lastbestkissThe Last Best Kiss by Claire LaZebnik – This book was a welcomed breaker of my expectations. As already stated, I do not typically read Young Adult romances unless they come highly recommended (or if they have a captivating cover, like Meant to Be). LaZebnik’s other novel, Epic Fail sparked my interest when I heard it was an enjoyably modern retelling of Pride and Prejudice (my second favorite novel of all time), and maybe my expectations were too high because I was not too satisfied overall (to be honest, I was really into it but the last 1/3 was overly cheesy and clichéd). But still, I was determined to have modern Austen adaptations redeemed, and then I discovered The Last Best Kiss, a retelling of Persuasion (my third favorite novel). I read the book in less than a day and immediately wrote up a Goodreads review, a rarity for me, but I want to gush about this book a little more, because I felt that LaZebnik did a fantastic job of bringing Austen’s themes alive in a modern Young Adult way. The plot unfolds quickly within the first two chapters: Anna Eliot is a pretty and impressionable high school freshman. After starting a secret relationship with the nerdy-yet-enthusiastic Finn Westbrooke, Anna becomes concerned about her friends’  opinions. Not wanting to lose their acceptance, she calls things off with Finn in a humiliating way, breaking his heart and setting herself up for unhappiness in the process. When Finn’s family moves across the country soon after, Anna tries to come to terms with her decision, but she never gets over the meaningful relationship she shared with Finn. Fast forward three years and Finn returns, handsome, grown-up, amiable, and instantly popular. He easily makes friends with everyone (mainly girls)…except Anna, whom he clearly still feels bitter and unforgiving towards. And now we are left to uncover where these two characters are heading and if they let their past hold them back from having a future.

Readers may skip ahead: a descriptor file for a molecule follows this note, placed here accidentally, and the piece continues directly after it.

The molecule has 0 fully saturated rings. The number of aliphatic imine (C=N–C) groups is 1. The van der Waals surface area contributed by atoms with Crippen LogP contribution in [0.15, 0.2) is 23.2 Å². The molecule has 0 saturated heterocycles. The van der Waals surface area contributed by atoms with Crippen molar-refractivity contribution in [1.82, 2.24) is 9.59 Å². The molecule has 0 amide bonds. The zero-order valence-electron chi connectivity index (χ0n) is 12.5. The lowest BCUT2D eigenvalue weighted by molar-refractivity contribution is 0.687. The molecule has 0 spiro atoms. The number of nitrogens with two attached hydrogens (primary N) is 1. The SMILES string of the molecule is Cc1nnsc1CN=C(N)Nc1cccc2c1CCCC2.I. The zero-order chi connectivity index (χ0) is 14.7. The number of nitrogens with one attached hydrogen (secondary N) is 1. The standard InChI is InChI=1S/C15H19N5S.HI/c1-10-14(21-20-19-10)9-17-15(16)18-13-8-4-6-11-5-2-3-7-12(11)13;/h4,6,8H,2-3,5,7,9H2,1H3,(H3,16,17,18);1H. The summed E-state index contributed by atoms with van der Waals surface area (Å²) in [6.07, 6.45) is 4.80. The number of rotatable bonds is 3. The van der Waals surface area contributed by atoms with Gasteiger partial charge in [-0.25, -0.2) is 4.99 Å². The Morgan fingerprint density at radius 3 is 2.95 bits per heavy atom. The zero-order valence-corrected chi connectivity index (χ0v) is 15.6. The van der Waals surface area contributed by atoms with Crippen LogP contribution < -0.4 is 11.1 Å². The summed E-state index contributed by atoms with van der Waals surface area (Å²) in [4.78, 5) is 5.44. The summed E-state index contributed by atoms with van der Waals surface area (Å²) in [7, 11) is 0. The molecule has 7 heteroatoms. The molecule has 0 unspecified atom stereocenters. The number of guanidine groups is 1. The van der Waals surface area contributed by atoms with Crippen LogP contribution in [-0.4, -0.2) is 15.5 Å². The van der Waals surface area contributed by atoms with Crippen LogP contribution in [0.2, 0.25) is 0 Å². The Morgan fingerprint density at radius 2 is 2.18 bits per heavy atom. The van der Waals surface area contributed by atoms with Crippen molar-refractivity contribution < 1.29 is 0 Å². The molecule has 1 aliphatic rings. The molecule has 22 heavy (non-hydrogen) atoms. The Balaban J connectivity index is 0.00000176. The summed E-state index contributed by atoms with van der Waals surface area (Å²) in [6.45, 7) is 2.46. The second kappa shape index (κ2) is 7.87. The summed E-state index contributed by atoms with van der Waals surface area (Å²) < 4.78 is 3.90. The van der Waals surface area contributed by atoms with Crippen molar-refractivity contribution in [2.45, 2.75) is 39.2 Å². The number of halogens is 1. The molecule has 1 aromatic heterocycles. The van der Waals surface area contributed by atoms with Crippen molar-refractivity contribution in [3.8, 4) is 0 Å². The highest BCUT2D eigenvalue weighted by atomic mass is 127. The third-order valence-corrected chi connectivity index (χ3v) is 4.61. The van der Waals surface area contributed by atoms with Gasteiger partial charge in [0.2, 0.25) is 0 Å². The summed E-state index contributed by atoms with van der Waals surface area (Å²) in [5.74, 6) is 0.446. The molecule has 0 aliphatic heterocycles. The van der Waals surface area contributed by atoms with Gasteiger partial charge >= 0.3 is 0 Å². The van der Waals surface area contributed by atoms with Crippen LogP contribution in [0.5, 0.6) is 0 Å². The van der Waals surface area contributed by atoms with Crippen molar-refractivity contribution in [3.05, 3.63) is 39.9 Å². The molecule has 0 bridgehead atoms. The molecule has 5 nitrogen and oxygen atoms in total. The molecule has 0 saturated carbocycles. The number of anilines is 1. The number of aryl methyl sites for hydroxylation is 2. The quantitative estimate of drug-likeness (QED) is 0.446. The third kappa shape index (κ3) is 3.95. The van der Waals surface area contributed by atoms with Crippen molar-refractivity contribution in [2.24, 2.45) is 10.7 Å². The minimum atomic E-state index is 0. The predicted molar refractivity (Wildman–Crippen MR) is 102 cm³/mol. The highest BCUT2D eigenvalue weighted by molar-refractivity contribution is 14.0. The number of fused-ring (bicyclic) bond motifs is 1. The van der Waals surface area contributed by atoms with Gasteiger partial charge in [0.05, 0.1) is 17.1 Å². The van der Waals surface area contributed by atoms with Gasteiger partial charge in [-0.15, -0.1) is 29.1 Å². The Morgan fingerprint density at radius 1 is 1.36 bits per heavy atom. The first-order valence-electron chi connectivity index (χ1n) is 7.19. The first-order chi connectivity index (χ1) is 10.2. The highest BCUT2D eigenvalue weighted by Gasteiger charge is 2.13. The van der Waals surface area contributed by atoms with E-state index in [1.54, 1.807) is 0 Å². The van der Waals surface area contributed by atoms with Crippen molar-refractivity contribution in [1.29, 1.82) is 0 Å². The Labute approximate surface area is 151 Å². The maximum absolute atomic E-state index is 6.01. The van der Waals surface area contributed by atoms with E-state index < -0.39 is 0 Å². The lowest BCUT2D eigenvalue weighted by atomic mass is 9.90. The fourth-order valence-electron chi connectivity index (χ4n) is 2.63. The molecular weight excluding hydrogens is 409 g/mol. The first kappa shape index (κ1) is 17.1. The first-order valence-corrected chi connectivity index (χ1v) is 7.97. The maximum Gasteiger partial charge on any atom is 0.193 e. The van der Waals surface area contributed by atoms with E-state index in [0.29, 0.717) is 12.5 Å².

Favorite Moment: Well, first of all, I love how LaZebnik brought the themes and tensions of Persuasion into a modern teenage world without making it cheesy. This novel dealt with several real situations that teenagers (and even adults) face, and even though I loved the main love story between Finn and Anna, I also found myself very interested in the more serious sub-plots of the secondary characters as well.

Read This Book if: you enjoy Jane Austen adaptations and are looking for a quick read that will make you feel all warm and fuzzy inside :)

And if you are curious about my least favorite reads of the year so far, here you go:

gonegirlshatterme

Gone Girl was recommended to me by a family member, something that really gave it a boost in my early opinion. The novel is very suspenseful and it definitely messes with your mind, and honestly I enjoyed the first third of it. But there were two huge reasons why I ended up practically loathing this book. Firstly, the characters are horribly selfish and messed up people, and having to read from their twisted points of view made me feel very uncomfortable. Secondly, this is one of those novels that is unnecessarily crude and graphic. There was no purpose for most of the sexual expletives and it really was a deal breaker for me. I only finished reading it because of the recommendation, and even though Ben Affleck and Rosamund Pike are starring in the movie, I do not plan on seeing it.

Shatter Me…I listened to this on audiobook, and that probably made my opinion worse because it’s harder to skip through pages when you’re not reading the book yourself. What kind of pages would I have skipped through? The half-chapter of “I am not insane. I am not insane. I am not insane. I am not insane…” And also all of the repeated descriptions of the main character’s love interest. Honestly, this book had lots of potential, but when it ended I seriously asked myself, “Wait, that’s it? Just when it gets interesting it ends?!”

So there you have it! My favorite and least favorite reads from the past three months. Have you read any of them yet? If so, I’d love to know what you thought!